You wanted to take a whitewater kayaking course last year — but didn’t. You swore you’d finally spend that week on the AT you’ve been promising yourself since college — but didn’t. You also didn’t train for an ultramarathon, take a weekend canoe camping trip or climb Looking Glass Rock.

2012 — where did you go?

Disappointed with last year’s adventure resume? Don’t let 2013 be a repeat of 2012. Vow to make this your Year of Adventure. And start now by making a plan.

Now, a true year of adventure consists of numerous small adventures and maybe one or two big ones. (It is called a Year of Adventure, after all, not a Long Weekend of Adventure.) Say your goal is that epic backpack trip, a week — at least — on the Appalachian Trail. You just don’t go out and hike 15 miles a day, seven days in a row, with 35 pounds on your back. You lead up to it, with a series of smaller adventures in the form of training hikes.

But all the good places to hike are in the mountains, you grump.

Au contraire, mon adventurer-in-training.

Go to our Hiking Page and you’ll discover five hikes near each of our seven markets. Say you’re in Greensboro and your goal is to get in at least two hikes a month. On our Greensboro Hiking Trips you’ll discover five of our favorite hikes. Only got a couple hours? The Lake Brandt/Palmetto Trail and the Piedmont Environmental Center are good options. If you’ve got time for a day hike check out nearby Hanging Rock State Park or Mayo River State Park or the Birkhead Wilderness of the Uwharrie National Forest.

You start exploring our recommended trails and begin to feel good about your hiking. Time to add camping to the mix. Before committing to a backpack trip you’ll want to field test your equipment, not to mention your camping skills, in a more controlled setting. Check out our Camping page and you’ll find find five places to car camp near where you live.

Next step: a short backpack trip. Come by the shop to explore our map section and scout potential trips, or meander over to books and pick up a copy of “Backpacking North Carolina,” where you’ll find good warm-up trips of two, three and four days. Finally, you’re ready for your epic on the AT. Start planning with the Appalachian Trail Conservancy’s maps and guidebooks, which cover everything you need to know — from shelter and campsite locations to water sources — to plan and execute a trip capping your 2013 Year of Adventure.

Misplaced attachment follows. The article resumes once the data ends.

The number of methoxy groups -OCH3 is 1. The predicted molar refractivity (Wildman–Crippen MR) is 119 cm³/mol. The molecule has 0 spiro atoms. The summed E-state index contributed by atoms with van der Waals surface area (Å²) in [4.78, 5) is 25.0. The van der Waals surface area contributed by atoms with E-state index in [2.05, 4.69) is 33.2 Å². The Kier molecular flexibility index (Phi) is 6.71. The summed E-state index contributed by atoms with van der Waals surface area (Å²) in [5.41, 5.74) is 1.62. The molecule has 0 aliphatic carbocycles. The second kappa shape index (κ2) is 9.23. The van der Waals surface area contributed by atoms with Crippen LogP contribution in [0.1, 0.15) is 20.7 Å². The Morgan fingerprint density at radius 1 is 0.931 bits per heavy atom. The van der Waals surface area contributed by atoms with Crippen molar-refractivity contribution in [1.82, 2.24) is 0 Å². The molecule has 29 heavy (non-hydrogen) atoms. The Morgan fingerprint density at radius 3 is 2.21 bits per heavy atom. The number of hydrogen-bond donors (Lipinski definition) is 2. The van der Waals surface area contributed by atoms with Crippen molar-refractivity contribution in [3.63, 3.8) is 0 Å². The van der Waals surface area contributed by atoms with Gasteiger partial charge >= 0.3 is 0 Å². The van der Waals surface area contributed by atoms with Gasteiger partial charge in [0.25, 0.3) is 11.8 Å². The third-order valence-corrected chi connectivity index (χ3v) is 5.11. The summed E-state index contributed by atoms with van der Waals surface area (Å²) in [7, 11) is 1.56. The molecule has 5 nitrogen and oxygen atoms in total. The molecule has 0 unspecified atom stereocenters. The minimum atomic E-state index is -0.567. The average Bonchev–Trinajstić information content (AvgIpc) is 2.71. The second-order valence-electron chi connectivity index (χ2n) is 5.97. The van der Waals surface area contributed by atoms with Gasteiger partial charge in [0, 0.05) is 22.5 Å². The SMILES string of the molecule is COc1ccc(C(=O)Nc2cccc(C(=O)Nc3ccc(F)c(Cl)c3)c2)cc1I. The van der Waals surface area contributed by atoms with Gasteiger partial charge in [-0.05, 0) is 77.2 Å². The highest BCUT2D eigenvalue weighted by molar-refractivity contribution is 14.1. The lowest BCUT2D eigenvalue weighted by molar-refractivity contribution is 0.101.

Plotting an epic year is just as easy for other adventures, from flatwater paddling to whitewater, trail running to climbing.

Maybe you’re flummoxed by all the options in the adventure world and aren’t sure where to start? A good source of inspiration is your local Great Outdoor Provision Co. shop. Spend half an hour wandering the aisles and chances are you will find motivation in the most curious of places. Pick up some maps at random; A region you thought you were familiar with may reveal a valley or ridgeline you don’t know at all. Maybe you pick up a copy of the “Shining Rock/Middle Prong Wilderness Map”; you’re as comfortable at Shining Rock as you are in a 0-degree down bag on a January night. But Middle Prong? What’s over there? Or perhaps the quirky “The Linville Gorge Hiker’s Guide,” a grassroots effort with homemade maps, mimeograph (Google it, kids) quality and grainy pictures catches your eye. Start thumbing through and you quickly discover a ton of insidery information about one of the wildest places on the East Coast. Intrigued? You bet.

Motivation can come in unlikely places. A trip to the camping department reveals a titanium spork that suddenly makes you want to spend the evening huddled in the dark and cold over a can of beans. In boats you realize it’s been way too long since you’ve had yours out on a winter paddle, while a trip through outerwear makes you realize it’s rarely too cold in North Carolina to get out and explore. Maybe you discover something entirely new, maybe something you’ve thought about, but never pursued until you pick up a flier for a day-long fly fishing class on a nearby lake. A one day lesson, a handful of day trips to local hotspots and who knows, you could be fly fishing for cutthroat trout in the Rockies come July. Does a river run through you? You won’t know until you put a fly rod in your hand.

We’ve got the resources to help make sure 2013 doesn’t disappoint. Let’s get started on your Year of Adventure!

curated by Joe Miller